• Stroke.Symptoms of a stroke may include the following sudden symptoms:
    • numbness or weakness in your face, arm or leg, especially on one side of your body
    • confusion, problems speaking or understanding
    • problems seeing in one or both of your eyes
    • problems walking, dizziness, loss of balance or coordination
    • severe headache with no known cause
  • Blood vessel problems.Symptoms of blood vessel problems may include:
    • stomach pain
    • blood diarrhea
    • vision problems
    • coldness and numbness of hands and feet
  • serotonin syndrome.A condition called serotonin syndrome can happen when Triptan medicines such as rizatriptan benzoate tablets are taken with certain other medicines. Symptoms of serotonin syndrome may include:
    • agitation
    • hallucinations
    • coma
    • fast heartbeat
    • fast changes in your blood pressure
    • increased body temperature
    • muscle spasm
    • loss of coordination
    • nausea, vomiting or diarrhea
  • increased blood pressure

The most common side effects of rizatriptan benzoate tablets in adults include:

  • Feeling sleepy or tired
  • pain or pressure in your chest or throat
  • dizziness

Tell your doctor if you have any side effect that bothers you or that does not go away.

If you take rizatriptan benzoate tablets too often, this may result in you getting chronic headaches. In such cases, you should contact your doctor, as you may have to stop taking rizatriptan benzoate tablets.

These are not all the possible side effects of rizatriptan benzoate tablets. For more information, ask your doctor or pharmacist.

Call your doctor for medical advice about side effects. You may report side effects to FDA at 1-800-FDA-1088.

How should I store rizatriptan benzoate tablets?

  • Store rizatriptan benzoate tablets at 68F to 77F (20C to 25C). [See USP Controlled Room Temperature]
  • Safely throw away medicine that is out of date or no longer needed.

Keep rizatriptan benzoate tablets and all medicines out of the reach of children.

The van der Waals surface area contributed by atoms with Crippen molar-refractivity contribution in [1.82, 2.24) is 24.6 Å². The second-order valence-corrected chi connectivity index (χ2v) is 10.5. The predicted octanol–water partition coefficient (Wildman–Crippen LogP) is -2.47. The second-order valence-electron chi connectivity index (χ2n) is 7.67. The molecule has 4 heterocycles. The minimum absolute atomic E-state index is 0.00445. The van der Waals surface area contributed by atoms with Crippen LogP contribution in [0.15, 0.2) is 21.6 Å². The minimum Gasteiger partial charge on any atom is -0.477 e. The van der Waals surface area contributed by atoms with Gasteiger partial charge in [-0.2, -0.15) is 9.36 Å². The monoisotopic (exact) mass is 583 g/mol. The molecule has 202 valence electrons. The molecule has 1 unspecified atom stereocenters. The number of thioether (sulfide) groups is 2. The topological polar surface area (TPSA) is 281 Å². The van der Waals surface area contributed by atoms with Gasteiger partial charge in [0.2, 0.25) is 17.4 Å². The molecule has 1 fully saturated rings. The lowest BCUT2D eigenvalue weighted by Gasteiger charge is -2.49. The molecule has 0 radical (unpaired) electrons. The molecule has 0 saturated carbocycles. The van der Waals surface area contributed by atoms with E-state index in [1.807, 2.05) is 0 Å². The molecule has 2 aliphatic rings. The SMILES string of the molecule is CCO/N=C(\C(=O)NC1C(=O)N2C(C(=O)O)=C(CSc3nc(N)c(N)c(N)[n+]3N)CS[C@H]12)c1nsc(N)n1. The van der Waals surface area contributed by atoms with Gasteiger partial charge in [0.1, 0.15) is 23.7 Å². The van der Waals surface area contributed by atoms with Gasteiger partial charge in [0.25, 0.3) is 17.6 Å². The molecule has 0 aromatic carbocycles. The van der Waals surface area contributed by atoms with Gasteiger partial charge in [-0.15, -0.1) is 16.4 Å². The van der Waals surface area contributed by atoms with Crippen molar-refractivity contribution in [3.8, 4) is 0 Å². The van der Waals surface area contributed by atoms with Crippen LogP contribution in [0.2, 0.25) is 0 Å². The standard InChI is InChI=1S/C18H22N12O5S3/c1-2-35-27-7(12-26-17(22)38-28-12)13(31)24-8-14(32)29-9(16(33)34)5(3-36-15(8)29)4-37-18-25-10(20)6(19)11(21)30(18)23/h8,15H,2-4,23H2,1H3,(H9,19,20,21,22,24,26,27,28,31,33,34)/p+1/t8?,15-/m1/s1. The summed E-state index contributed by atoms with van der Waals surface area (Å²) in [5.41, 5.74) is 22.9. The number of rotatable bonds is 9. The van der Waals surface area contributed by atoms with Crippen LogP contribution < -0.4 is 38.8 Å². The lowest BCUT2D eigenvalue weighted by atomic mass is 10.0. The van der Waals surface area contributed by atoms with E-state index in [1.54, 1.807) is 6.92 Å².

General Information about the safe and effective use of rizatriptan benzoate tablets.

Medicines are sometimes prescribed for purposes other than those listed in a Patient Information leaflet. Do not use rizatriptan benzoate for a condition for which it was not prescribed. Do not give rizatriptan benzoate tablets to other people, even if they have the same symptoms that you have. It may harm them.

This Patient Information leaflet summarizes the most important information about rizatriptan benzoate tablets. If you would like more information, talk to your doctor. You can ask your pharmacist or doctor for information about rizatriptan benzoate tablets that is written for health professionals.

For more information about rizatriptan benzoate call Cipla Ltd. at 1-866-604-3268.

What are the ingredients in rizatriptan benzoate tablets?

Active ingredient in rizatriptan benzoate tablets:

Rizatriptan benzoate, USP.

Inactive ingredients in rizatriptan benzoate tablets:lactose monohydrate, microcrystalline cellulose, starch (corn starch), pregelatinized starch (maize), colloidal silicon dioxide, ferric oxide (red), and magnesium stearate.

*All brand names mentioned are registered trademarks of their respective owners and are not of Cipla Limited.

This Patient Information has been approved by the U.S. Food and Drug Administration.

Manufactured for:

Cipla USA Inc.,

9100 S. Dadeland Blvd., Suite 1500

Miami, FL 33156

Manufactured by:

InvaGen Pharmaceuticals, Inc.

(a subsidiary of Cipla Ltd.)

Hauppauge, NY 11788

Revised: 07/2016

Spl patient package insert section

Ingredients and appearance - Product information

Rizatriptan benzoate tablet- Rizatriptan benzoate

Product information

Product Type HUMAN PRESCRIPTION DRUG LABEL Item Code (Source) NDC: 63629-7433
Route of Administration Oral

Active Ingredient/Active Moiety

Ingredient Name Strength
Rizatriptan benzoate ( UNII: WR978S7QHH)( Rizatriptan - UNII: 51086HBW8G ) 10 mgin 1

Inactive Ingredients

Ingredient Name Code
Lactose monohydrate ( UNII: EWQ57Q8I5X)
Microcrystalline cellulose ( UNII: OP1R32D61U)
Starch, corn ( UNII: O8232NY3SJ)
Silicon dioxide ( UNII: ETJ7Z6XBU4)
Ferric oxide red ( UNII: 1K09F3G675)
Magnesium stearate ( UNII: 70097M6I30)

Product Characteristics

Color PINK Shape OVAL
Size 12 mm Score 1
Imprint Code IG;463

Packaging

# Item Code Package Description Marketing Start Date
1 NDC: 63629-7433-1 10 in 1 BOTTLE 2017/11/07
2 NDC: 63629-7433-2 6 in 1 BOTTLE 2017/11/07
3 NDC: 63629-7433-3 90 in 1 BOTTLE 2017/11/07
4 NDC: 63629-7433-4 9 in 1 BOTTLE 2017/11/07
5 NDC: 63629-7433-5 30 in 1 BOTTLE 2017/11/07

Marketing Information

Marketing Category Application Number or Monograph Citation Territorial Authority Marketing Start Date
ANDA ANDA204339 USA 2017/11/07

Labeler - Bryant Ranch Prepack( 171714327)

Establishment

Name ID/FEI Business Operations
Bryant Ranch Prepack 171714327 REPACK( 63629-7433), RELABEL( 63629-7433)